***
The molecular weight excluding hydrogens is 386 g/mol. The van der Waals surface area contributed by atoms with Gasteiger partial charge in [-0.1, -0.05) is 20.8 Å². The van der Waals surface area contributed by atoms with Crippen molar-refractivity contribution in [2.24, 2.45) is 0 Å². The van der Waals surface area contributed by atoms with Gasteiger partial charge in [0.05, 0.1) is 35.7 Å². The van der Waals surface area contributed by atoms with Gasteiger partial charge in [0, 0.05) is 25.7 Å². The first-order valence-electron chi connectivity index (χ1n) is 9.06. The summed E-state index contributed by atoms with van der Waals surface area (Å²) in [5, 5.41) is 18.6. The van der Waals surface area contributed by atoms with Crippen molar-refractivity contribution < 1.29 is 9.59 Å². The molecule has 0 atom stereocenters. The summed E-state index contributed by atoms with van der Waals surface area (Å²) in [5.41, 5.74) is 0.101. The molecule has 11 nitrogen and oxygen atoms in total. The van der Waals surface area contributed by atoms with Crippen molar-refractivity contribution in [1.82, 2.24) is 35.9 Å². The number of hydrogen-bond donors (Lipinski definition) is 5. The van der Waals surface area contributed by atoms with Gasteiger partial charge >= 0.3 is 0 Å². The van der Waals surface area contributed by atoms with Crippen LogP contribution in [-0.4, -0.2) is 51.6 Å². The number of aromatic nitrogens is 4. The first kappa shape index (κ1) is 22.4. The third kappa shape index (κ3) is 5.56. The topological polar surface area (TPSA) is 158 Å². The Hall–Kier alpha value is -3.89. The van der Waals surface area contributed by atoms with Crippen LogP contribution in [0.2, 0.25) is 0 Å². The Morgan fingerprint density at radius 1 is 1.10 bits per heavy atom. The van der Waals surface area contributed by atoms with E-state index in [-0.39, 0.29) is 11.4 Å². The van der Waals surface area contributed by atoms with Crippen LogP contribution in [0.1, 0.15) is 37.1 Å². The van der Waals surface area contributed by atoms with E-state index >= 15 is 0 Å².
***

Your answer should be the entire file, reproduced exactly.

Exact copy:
The molecular weight excluding hydrogens is 386 g/mol. The van der Waals surface area contributed by atoms with Gasteiger partial charge in [-0.1, -0.05) is 20.8 Å². The van der Waals surface area contributed by atoms with Crippen molar-refractivity contribution in [2.24, 2.45) is 0 Å². The van der Waals surface area contributed by atoms with Gasteiger partial charge in [0.05, 0.1) is 35.7 Å². The van der Waals surface area contributed by atoms with Gasteiger partial charge in [0, 0.05) is 25.7 Å². The first-order valence-electron chi connectivity index (χ1n) is 9.06. The summed E-state index contributed by atoms with van der Waals surface area (Å²) in [5, 5.41) is 18.6. The van der Waals surface area contributed by atoms with Crippen molar-refractivity contribution < 1.29 is 9.59 Å². The molecule has 0 atom stereocenters. The summed E-state index contributed by atoms with van der Waals surface area (Å²) in [5.41, 5.74) is 0.101. The molecule has 11 nitrogen and oxygen atoms in total. The van der Waals surface area contributed by atoms with Crippen molar-refractivity contribution in [1.82, 2.24) is 35.9 Å². The number of hydrogen-bond donors (Lipinski definition) is 5. The van der Waals surface area contributed by atoms with Gasteiger partial charge >= 0.3 is 0 Å². The van der Waals surface area contributed by atoms with Crippen LogP contribution in [-0.4, -0.2) is 51.6 Å². The number of aromatic nitrogens is 4. The first kappa shape index (κ1) is 22.4. The third kappa shape index (κ3) is 5.56. The topological polar surface area (TPSA) is 158 Å². The Hall–Kier alpha value is -3.89. The van der Waals surface area contributed by atoms with Crippen LogP contribution in [0.2, 0.25) is 0 Å². The Morgan fingerprint density at radius 1 is 1.10 bits per heavy atom. The van der Waals surface area contributed by atoms with E-state index in [-0.39, 0.29) is 11.4 Å². The van der Waals surface area contributed by atoms with Crippen LogP contribution in [0.1, 0.15) is 37.1 Å². The van der Waals surface area contributed by atoms with E-state index >= 15 is 0 Å².